To many of this country's home cooks, Mexican food is a genre reserved for dining out and perhaps the occasional Americanized taco night. But one nutritionist, Lourdes Castro, wants to change that with her new book, Simply Mexican ($16.47). Castro, who is neither a trained chef nor Mexican herself, aims to teach readers how to enjoy the authentic flavors of Mexico using techniques such as roasting, grilling, and stewing. "Feel confident in knowing that these recipes have been developed with one eye on authenticity and the other on practicality," she writes. Find out if her statement proves to be true when you read more.
- Castro understands the frustration behind needing to obtain obscure ingredients. Most recipes call for widely available ingredients, and she provides substitution ideas whenever possible, and notes when variations aren't recommended.
- The front of the book contains a glossary that's helpful for readers wanting to familiarize themselves with essential Mexican ingredients as well as an equally helpful list of items to have on hand and stock up on at the Mexican grocer.
- Each recipe contains a small description, as well as a useful sidebar filled with notes on ingredients, kitchen techniques, advance preparation, and serving suggestions.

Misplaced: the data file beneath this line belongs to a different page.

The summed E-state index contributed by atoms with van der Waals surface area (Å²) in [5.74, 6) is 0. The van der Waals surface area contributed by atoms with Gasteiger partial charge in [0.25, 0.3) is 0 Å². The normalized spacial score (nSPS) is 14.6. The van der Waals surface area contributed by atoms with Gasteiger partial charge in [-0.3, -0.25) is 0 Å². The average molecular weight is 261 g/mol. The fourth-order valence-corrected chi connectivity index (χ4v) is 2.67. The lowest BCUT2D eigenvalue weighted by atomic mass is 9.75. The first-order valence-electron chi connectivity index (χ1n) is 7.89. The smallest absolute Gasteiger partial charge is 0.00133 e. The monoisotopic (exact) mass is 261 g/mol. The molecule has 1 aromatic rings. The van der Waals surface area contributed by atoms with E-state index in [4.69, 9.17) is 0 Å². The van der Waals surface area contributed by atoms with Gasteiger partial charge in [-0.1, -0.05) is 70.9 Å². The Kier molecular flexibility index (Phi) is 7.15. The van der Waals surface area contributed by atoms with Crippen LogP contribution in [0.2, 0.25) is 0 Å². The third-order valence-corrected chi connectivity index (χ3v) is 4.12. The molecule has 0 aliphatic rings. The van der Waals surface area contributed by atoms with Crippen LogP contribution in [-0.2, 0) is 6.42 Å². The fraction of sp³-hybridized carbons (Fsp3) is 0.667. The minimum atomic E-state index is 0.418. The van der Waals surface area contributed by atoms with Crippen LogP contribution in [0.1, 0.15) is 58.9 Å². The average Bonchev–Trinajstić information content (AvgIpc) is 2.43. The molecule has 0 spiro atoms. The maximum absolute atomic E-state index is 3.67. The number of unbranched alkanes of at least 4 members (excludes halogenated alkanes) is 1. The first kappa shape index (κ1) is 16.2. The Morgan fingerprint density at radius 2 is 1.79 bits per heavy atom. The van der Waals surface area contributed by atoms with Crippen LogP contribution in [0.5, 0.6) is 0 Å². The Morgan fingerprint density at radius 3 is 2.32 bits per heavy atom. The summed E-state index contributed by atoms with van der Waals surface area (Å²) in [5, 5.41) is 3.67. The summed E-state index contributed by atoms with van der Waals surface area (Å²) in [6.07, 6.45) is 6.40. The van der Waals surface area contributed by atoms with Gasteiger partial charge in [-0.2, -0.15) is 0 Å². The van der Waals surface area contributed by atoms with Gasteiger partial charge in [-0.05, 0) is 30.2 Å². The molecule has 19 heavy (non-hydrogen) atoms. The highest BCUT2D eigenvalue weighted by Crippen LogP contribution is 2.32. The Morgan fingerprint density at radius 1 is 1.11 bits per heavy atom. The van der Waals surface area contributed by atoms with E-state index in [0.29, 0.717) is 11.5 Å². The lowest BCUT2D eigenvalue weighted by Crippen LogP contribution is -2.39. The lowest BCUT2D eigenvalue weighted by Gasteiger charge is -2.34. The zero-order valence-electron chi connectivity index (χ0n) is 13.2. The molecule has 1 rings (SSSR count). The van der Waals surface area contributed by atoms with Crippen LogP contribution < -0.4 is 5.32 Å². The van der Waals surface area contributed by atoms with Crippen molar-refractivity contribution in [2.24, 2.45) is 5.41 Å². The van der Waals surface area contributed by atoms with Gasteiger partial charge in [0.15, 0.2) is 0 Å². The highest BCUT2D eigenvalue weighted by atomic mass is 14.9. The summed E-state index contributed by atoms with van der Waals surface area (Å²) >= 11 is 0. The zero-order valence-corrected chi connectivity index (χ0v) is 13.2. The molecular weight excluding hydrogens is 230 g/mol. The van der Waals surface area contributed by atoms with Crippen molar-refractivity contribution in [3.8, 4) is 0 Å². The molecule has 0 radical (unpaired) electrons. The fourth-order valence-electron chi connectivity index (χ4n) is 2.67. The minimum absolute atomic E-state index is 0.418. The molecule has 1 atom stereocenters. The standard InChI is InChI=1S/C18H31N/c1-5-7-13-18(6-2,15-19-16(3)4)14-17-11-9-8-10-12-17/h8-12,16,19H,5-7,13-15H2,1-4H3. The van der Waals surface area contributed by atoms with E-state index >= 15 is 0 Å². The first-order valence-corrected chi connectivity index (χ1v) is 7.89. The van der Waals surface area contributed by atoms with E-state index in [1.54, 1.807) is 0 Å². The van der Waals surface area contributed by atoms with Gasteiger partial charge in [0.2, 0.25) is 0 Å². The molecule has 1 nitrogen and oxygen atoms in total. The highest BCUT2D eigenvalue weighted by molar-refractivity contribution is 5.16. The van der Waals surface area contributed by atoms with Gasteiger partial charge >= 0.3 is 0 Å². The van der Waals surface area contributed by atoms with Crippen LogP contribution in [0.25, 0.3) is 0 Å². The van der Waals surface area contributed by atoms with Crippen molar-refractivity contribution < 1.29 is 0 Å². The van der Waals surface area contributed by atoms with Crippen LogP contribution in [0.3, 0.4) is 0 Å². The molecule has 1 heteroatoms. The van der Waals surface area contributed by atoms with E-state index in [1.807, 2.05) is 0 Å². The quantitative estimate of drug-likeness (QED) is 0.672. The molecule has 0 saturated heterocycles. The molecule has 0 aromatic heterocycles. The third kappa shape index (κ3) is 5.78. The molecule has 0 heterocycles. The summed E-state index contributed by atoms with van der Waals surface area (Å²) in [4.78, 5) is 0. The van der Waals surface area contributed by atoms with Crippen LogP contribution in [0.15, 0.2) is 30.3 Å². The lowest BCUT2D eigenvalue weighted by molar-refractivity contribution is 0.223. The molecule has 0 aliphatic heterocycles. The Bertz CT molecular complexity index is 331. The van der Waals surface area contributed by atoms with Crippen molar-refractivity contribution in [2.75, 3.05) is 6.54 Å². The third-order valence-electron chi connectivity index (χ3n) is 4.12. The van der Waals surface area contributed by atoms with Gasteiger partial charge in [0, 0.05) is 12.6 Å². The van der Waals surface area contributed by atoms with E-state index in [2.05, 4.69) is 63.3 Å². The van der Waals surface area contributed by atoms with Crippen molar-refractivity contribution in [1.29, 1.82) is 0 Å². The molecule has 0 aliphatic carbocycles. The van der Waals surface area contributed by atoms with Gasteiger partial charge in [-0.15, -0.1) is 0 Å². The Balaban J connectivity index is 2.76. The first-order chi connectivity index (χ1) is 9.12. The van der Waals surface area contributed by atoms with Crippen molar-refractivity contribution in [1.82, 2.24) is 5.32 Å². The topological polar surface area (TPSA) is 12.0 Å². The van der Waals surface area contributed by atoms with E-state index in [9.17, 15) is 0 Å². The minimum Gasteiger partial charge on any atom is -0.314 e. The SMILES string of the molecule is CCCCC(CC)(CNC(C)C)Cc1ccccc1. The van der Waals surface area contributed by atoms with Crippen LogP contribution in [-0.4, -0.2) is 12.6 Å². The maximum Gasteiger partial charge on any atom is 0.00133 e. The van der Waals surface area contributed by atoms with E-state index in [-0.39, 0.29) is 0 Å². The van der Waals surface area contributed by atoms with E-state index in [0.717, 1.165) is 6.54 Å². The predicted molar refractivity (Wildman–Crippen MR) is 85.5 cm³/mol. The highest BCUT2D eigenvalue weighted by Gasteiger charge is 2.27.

- Certain areas of the book are more illustrated than others.
- The dessert section, with its recipes for stereotypical desserts such as flan, rice pudding, and dulce de leche, feels like a bit of an afterthought.
Recipes: The tome includes recipes for popular Mexican staples, like guacamole, fish tacos, and tortas, as well as a number of unique dishes. A sampling:
- Chile, Cheese, and Chorizo Melt
- Fresh Corn Soup Topped with Roasted Corn Guacamole
- Chicken Tamales with Tomatillo-Cilantro Sauce
- Charred Corn with Lime, Chile, and Crema
Imagery: About one-third of the recipes contain beautifully styled pictures. Those that do, like Achiote Chicken in Banana Leaves, often include detailed, step-by-step photos.
Overall Rating: Recipes in Castro's debut cookbook successfully preserve the authenticity of Mexican food — and are still well within reach of the time-strapped home cook.